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Manufacturer: Logitech
Min OS X: Any Version    Requires: Minijack Audio Port

Logitech Z-2200
October 27, 2004 | Tim Morgan

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Logitech, prolific designers of many Macintosh-compatible peripherals, has been slowly growing its arsenal of sound systems, adding a variety of new 2.1 and 5.1 offerings to its lineup. Among these new entries into the computer audio world is the Z-2200, a powerful 2.1 system that claims window rattling, but not ear jarring, sound.

If you were to ask a Logitech rep why you would want the Z-2200, likely the first words out of his mouth would be “THX certified.” Indeed, the fact that these speakers bear a THX certification is a fact heavily advertised by Logitech: The box, the website, even the speakers themselves are smattered with the THX logo. Of course, no certification is a substitute for actually plugging in and listening to the system, which I was quite eager to do.

A Professional Demeanor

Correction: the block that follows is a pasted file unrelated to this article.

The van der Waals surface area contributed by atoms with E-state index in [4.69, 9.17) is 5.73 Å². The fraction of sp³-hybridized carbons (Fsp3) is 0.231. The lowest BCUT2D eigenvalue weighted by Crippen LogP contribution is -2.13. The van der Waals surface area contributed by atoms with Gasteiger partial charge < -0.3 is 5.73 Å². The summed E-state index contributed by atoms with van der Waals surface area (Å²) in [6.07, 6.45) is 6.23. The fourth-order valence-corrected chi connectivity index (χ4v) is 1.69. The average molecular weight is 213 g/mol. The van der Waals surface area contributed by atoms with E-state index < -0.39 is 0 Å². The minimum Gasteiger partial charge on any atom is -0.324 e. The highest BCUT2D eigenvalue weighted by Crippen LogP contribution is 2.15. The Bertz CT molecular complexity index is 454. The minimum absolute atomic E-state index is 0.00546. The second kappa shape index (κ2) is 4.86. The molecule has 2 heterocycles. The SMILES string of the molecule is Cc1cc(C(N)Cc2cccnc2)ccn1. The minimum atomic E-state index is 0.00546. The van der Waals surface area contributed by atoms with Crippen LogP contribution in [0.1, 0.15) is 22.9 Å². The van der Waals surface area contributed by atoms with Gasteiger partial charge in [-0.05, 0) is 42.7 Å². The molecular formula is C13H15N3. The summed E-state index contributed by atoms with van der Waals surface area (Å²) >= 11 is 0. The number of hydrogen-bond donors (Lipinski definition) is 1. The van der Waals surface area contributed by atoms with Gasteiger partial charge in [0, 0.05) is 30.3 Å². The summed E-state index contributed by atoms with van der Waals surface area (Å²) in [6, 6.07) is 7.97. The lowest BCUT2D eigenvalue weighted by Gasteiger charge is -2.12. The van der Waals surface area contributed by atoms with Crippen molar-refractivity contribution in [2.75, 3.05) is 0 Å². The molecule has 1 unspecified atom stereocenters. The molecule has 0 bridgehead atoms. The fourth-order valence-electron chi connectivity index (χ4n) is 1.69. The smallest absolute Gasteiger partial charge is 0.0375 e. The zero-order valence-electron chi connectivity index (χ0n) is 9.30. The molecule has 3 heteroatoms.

The Z-2200 consists of two satellites, a hefty subwoofer, and a wired remote. The satellites are a dull gray, vaguely futuristic, but lacking the metallic luster of the G5 or PowerBook. The face — nay, the entire body of the satellite — is skewed backwards, as if warped by some nearby black hole. The effect is certainly noticeable, giving the satellites a bit of character. The speaker cone is shrouded by a removable fabric grille, a feature shared by other Logitech speakers.

Removing the grille reveals a 3-inch phase plug driver and a vent to bring air into the device. Absent from the face is a tweeter; both medium- and high-frequency tones are handled by the single driver. The grille is uninterrupted save for a single emblem bearing the Logitech and THX logos.

The subwoofer is entirely another beast, a bulky cube 15 inches across its longest dimension, with a weight exceeding most computers. (Its weight, however, does not exceed that of the monstrous G5, if you were wondering.) On its front is a long-throw ported driver no less than eight full inches in diameter. On the left side is an air vent of equal grandeur, which looks quite capable of sucking in air (or even small objects). Logitech’s manual recommends at least 6 inches of spacing around the subwoofer to allow for adequate ventilation. Behind the subwoofer are plugs for connecting both speakers and the remote, and a power cable, and a heat sink. Yes — this subwoofer has a large heat sink firmly bolted to its rear.

The wired remote, in a gray matching both speaker and sub, sports a large volume knob, a bass volume knob, a power button, and a headphone jack.


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